Retail Reset

A Virtual Forum Addressing COVID-19 Recovery Strategies

Rethinking CX Priorities In A New Retail Landscape

With 30+ years of experience in the retail industry, including her prior position as VP of Customer Experience Design at Lowe’s Companies, Ruth Crowley is hyper-focused on the customer psyche and how that will change — not just in the travel sector but in all retail and service channels. Now serving as VP of Merchandise and Brand Strategy at Hudson Group, she has a distinct viewpoint on how brands must focus on personalizing experience to ensure consumers are comfortable when they venture back to stores.

Retail TouchPoints (RTP): How is Hudson Group managing during the crisis?

Ruth Crowley: We are a travel retailer and strive to be a trusted friend to the traveler. That objective just became more important. We are connected to what is going on with the airlines and TSA, which is a great data source. We have an invaluable team still working on the ground in operations. The collective intelligence will help inform our strategy. With the dramatic decline in traffic we will need to be more conscientious and agile when re-opening stores.

For all retailers, just putting product on sale will not motivate consumers to come into crowded stores. The overall experience just became much more important. The customer experience is not an initiative but an imperative. We are continuing to have conversations every day with key partners to make sure we are ready to move when it is time. Radical collaboration is critical. We cannot allow the vertical lines within the organizational charts to be a barrier in a horizontal process. Collaboration is multiplication. Retailers will have to embrace the idea of unifying the process throughout the customer journey to elevate results.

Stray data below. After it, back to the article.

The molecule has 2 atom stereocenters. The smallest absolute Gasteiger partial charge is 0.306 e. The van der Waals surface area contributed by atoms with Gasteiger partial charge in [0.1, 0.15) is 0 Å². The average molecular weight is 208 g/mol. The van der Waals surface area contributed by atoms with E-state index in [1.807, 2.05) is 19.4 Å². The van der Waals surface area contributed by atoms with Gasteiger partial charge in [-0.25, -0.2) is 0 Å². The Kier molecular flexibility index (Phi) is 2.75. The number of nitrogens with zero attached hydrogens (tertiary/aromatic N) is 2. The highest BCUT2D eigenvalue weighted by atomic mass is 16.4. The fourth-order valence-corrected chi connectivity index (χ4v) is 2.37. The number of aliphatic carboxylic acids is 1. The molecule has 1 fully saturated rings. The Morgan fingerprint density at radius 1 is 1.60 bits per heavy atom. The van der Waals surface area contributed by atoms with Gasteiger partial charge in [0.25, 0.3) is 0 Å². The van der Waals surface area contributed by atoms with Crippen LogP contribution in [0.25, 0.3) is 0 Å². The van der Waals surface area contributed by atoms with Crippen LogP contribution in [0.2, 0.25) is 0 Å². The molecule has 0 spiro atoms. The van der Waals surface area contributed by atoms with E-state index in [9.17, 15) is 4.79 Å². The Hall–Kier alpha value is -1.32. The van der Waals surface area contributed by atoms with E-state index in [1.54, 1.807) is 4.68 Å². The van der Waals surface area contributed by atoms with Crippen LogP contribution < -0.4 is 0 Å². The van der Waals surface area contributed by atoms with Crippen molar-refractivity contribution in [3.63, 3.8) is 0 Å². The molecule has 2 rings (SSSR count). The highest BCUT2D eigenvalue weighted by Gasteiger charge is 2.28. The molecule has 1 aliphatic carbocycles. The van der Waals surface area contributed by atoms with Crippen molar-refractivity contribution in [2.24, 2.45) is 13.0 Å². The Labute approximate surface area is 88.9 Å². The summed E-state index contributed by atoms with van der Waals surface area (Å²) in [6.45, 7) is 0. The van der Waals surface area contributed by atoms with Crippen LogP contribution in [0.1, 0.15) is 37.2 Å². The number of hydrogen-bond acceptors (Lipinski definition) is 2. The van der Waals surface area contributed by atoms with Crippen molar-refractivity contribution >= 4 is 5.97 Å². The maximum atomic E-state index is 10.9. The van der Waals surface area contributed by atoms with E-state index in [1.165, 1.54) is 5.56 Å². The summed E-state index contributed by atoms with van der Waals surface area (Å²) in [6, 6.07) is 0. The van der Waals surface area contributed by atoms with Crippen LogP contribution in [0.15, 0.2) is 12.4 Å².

As we begin to open, we will have to recalibrate the model. We will make sure we have PPE products including masks, gloves, hand sanitizer, wipes, etc., to serve the traveler. Every retailer will have to define how their model changes to serve the changing psyche of the Customer.

RTP: What is the most important priority for businesses in the retail and hospitality sector looking to survive through the COVID-19 crisis?

Crowley: Companies will have to reprioritize priorities. Communication is critical — with employees, brand partners, stakeholders and suppliers. Before the customer starts re-entering stores, we need to ensure associates on the front lines are comfortable. The cliché, ‘If you’re taking care of your people the people are taking care of the customer’ just became a lot more important.

Many companies cannot speak directly to their associates as some are on furlough. The conversation has to begin on a human level where front-line personnel believe they are a critical link in the service chain. With such a high level of economic uncertainty, people can be the difference in being the company of choice for the customer. I would absolutely recommend a more disciplined approach to co-creating a 360-degree experience for the customer.

Putting the customer at the center of the process and building the strategy to support that (versus defining how to make the customer buy what we want them to buy) will drive optimal results. These are the items retail organizations should prioritize: